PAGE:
The film was directed by a studio work-horse, Alfred E. Green. Green, an admirable director, knows exactly how to tell a story with a camera, exactly where to put the camera to do it, exactly what value to give a scene. He directed more Bette Davis films than another director. She learned her craft under him. I always welcome his name on the credits and know I am in good hands..

I have never before seen Evalyn Knapp, marvelous as the most important of the many blondes Robinson is drawn to. She is touching and real from the time she first appears till the time she withdraws. Not much of a career; one wonders why. Still, she is lovely. And all the blondes are lovely and good in their parts. Robinsons’ tremendous ebullience and bonhomie carry the film, which dates no more than anything well-made dates, which is to say no further than our affection for a bygone era.

 

Lilies Of The Field

25 Mar

Lilies Of The Field – directed by Ralph Nelson. Spiritual Comedy. 94 minutes Black And White 1963.
★★★
The Story: A coven of refugee nuns sequestered in the desert hoodwink a young man to build them a chapel.
~
Sydney Poitier gives an inexplicable performance.

To explain it requires a confession as to the director’s frivolity in his treatment of this material. Ralph Nelson handles it like an Andy Hardy/Judy Garland MGM let’s-find-a-barn-and-put-on-a-show musical.

So Poitier, rather than give a serious comic performance of someone helplessly frustrated, may have played into this mode, which here is mechanical – but with Garland’s and Rooney’s talents never was. So Poitier points all his effects. He gilds the tip of each wave of his performance with the froth of being “entertaining”. He’s fearfully “cute”.

This does release his Bahaman roots to dance and prance and shake it. (Poitier was not American.) But his performance does not fit in with that of the actual Austrian refugee, Lilia Skala, who plays it for real. Too bad. Here her performance was, right in front of Poitier, available to him, and he muffed it; he opted for “charm.” Lilia Skala is clearly a top-notch actor in full possession of her craft and she was nominated for an Oscar for this performance. Wonderful to behold her work.

Poitier won an Oscar for this performance as credit for an accumulation of parts, noble all.

But was it for their nobility Sidney Poitier found a public?

I think it was because Sidney Poitier was the first Negro actor to be likable.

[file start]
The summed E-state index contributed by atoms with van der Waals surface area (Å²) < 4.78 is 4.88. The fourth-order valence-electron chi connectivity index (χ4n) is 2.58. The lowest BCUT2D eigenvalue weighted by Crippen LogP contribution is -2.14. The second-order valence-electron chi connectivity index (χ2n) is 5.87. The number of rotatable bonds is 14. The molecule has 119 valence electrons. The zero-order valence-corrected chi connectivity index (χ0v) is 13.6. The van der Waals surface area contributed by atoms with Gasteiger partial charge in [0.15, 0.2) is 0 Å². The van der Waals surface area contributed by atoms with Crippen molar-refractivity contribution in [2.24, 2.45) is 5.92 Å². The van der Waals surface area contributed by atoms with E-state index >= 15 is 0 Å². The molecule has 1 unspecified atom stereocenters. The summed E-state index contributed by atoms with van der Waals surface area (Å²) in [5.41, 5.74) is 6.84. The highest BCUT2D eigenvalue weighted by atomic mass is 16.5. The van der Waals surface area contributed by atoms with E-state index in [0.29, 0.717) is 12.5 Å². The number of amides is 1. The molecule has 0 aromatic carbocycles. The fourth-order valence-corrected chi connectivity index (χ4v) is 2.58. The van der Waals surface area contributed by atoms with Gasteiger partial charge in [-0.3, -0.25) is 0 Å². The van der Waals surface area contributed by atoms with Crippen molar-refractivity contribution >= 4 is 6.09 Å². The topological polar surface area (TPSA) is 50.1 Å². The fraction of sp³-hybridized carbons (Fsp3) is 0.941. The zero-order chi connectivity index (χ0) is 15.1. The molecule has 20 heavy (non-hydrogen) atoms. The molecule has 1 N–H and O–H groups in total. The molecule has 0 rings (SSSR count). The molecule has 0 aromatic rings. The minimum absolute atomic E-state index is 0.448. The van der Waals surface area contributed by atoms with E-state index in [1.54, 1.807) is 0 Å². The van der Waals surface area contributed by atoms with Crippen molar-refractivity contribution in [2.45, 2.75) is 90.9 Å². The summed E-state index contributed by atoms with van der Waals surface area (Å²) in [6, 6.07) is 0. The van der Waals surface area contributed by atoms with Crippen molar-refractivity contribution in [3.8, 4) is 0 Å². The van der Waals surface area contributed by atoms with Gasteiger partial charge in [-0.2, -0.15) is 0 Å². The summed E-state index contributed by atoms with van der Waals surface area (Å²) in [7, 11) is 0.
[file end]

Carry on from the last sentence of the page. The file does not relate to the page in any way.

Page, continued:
Lena Horne was dynamic but not likeable. Ethel Waters was loveable but not likeable. Sammy Davis was impressive but not likeable. Canada Lee was likeable but sidelined. Paul Robeson was admirable but discredited. None of them got to be movie stars. And, of course, there was the times.

But Americans primarily want to like people, an instinct that can’t help but cut though race to the other side. Subconsciously they longed for a black actor to like. Sidney Poitier had talent, looks, luck, intelligence, a good figure, the right voice – and likeability was inherent in him. So, unwittingly, Poitier became a star. But, although he gave many better performances than this, this one might have been better had he not striven to be so “likeable”.

James Poe, a good screenwriter, wrote Lilies Of The Field; the great Ernest Haller filmed it simply. But, other than them, Lilia Skala’s work, and the desert, the lilies of its field have withered quite away.

 
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Posted in ACTING STYLE: INTERNATIONAL REALISTIC, Sidney Poitier

 

The Death Of Stalin

25 Mar

The Death Of Stalin – directed by Armando Ianuucci. Political Comedy. 107 minutes Color 2018.
★★★
The Story: The Russian head of state dies and everyone squabbles as to who shall inherit the state?
~
The Death Of Stalin is directed with the lightning speed of farce – but it is not farce. It is gallows humor and so to be funny must be delivered gravely. It is not.

I fell asleep. Or you might say I passed out from the metronomic monotony of things dashing by in front of my eyes, the dulling hypnosis of looking into a kaleidoscope, ever turning, ever brilliant, and therefore indecipherable, and therefore tedious. We see everything in a whisking mosaic of scenes and are permitted to dwell on nothing. No scene is allowed to develop, and the visual jokes are taken for granted as funny, although, even so, some of them really are funny.